Public health and health inequalities

Our researchers are committed to combatting health inequalities and championing health promotion and protection to invest in the nation's health and wellbeing.

Public health, or ‘population health’, generally refers to interventions or policies that impact on the health of the public (or a specific population) rather than individual treatments for people with established disease.

Our academic community works collaboratively with researchers from other disciplines, members of the public as well as policy and service delivery stakeholders to address key health challenges, monitor the impact of research on health inequalities, and inform activities that improve the health of people in our region, nationally and worldwide:

  • Obesity prevention – Our research, including cluster-randomised controlled trials such as the WAVES study and 'Daily Mile' evaluation study, as well as intervention adaptation and evaluation (e.g. CHANGE study, Healthy Dads Healthy Kids) and policy evaluation research (e.g. FUEL study) are informing national policy, as well as the development of new research both in the UK and internationally. 
  • Air quality – Modelling outputs from the West Midlands Air Quality Improvement Programme have informed regional transport and climate policy, including the Birmingham Clean Air Zone.
  • Mental health – Our research is improving the care and outcomes of those with poor mental health, as well as transforming the way services and public policy view and treat mental health.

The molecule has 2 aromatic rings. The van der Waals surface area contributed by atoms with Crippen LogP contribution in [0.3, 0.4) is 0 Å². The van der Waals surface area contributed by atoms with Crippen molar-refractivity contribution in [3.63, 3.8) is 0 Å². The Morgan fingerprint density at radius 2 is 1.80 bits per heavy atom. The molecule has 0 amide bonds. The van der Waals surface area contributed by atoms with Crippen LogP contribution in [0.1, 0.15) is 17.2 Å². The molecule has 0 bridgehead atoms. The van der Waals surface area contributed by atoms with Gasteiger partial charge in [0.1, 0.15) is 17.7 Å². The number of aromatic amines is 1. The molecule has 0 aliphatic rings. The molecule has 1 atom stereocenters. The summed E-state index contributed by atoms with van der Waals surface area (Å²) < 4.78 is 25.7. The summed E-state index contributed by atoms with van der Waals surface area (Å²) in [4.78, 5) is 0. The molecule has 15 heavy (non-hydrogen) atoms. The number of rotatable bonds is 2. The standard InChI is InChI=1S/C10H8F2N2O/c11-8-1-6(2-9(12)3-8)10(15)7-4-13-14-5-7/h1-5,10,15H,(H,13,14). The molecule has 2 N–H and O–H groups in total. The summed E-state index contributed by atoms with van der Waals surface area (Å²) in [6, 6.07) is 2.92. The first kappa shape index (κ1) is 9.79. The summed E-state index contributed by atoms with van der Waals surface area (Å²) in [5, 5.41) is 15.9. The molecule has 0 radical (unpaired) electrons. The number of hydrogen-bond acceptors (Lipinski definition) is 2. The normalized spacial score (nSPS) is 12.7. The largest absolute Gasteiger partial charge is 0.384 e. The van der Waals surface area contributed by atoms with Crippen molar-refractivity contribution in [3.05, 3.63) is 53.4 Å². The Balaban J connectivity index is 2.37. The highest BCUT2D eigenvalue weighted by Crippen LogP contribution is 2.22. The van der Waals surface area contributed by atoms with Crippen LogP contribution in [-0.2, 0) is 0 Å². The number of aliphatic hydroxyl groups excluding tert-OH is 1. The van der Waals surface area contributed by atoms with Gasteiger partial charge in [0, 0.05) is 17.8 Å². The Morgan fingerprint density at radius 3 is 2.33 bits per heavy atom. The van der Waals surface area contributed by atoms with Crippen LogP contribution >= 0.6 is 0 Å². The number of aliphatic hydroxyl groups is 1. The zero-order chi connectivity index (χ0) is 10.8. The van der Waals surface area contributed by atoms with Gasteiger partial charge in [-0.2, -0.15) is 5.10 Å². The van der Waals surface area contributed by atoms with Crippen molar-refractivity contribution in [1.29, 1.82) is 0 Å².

• Health data – We are collating, linking and using routinely available electronic health and social care data to understand factors that influence health at an individual and population level. We are using this information to inform clinical decision-making and healthcare policy.
  • Maternal health – Through the NIHR Applied Research Collaboration West Midlands we work with local maternity Trusts to reduce inequalities and improve population health approaches, one of the highlights being the implementation of the Birmingham Symptom specific Obstetric Triage System across the UK. 

Researchers from across the University are also leading projects to break down health inequalities, removing avoidable, unfair and systematic differences in health and wellbeing between different groups of people. Examples of our current and completed research projects include:

  • Working with the Third Sector Research Centre at the University of Birmingham and leading on the 'below the radar' work stream that is researching the experiences of small community-based groups and activities.
  • The Impact of Ethnic Diversity on Wellbeing and Health, studying how ethnic diversity impacts people’s wellbeing and health.
  • Exploring the relationship between ethnic heterogeneity, intergroup relations and stress, including the investigation of whether ethnic diversity of local areas is associated with higher or lower levels of stress.
  • Legal and mental capacity in everyday life – Interrogating how socio-legal understandings of ‘legal’ and ‘mental’ capacity interact in the everyday lives of people with intellectual disabilities, and has contributed to emerging reform to the support provided in everyday legally-relevant decision making.
  • Reforming abortion law – ‘Repealing the 8th’, co-authored by Professor Fiona de Londras and Máiréad Enright, offers practical proposals for policymakers and reform advocates, including model legislation, and was used as a campaigning tool ahead of the May 2018 referendum in the Republic of Ireland.

"The COVID-19 pandemic and the related control measures have sharpened the focus on public health, highlighted widening health inequalities and emphasised the importance of better investment in and strengthening the public health system.

"Now more than ever is a time to focus on carrying out research that promotes better population health. In particular, we need to focus on reducing differences between the health of different groups, and inform the development of policies that promote wellbeing and reduce disease in people of all ages."

Professor Peymané Adab

Professor Peymané Adab

Professor of Chronic Disease Epidemiology and Public Health

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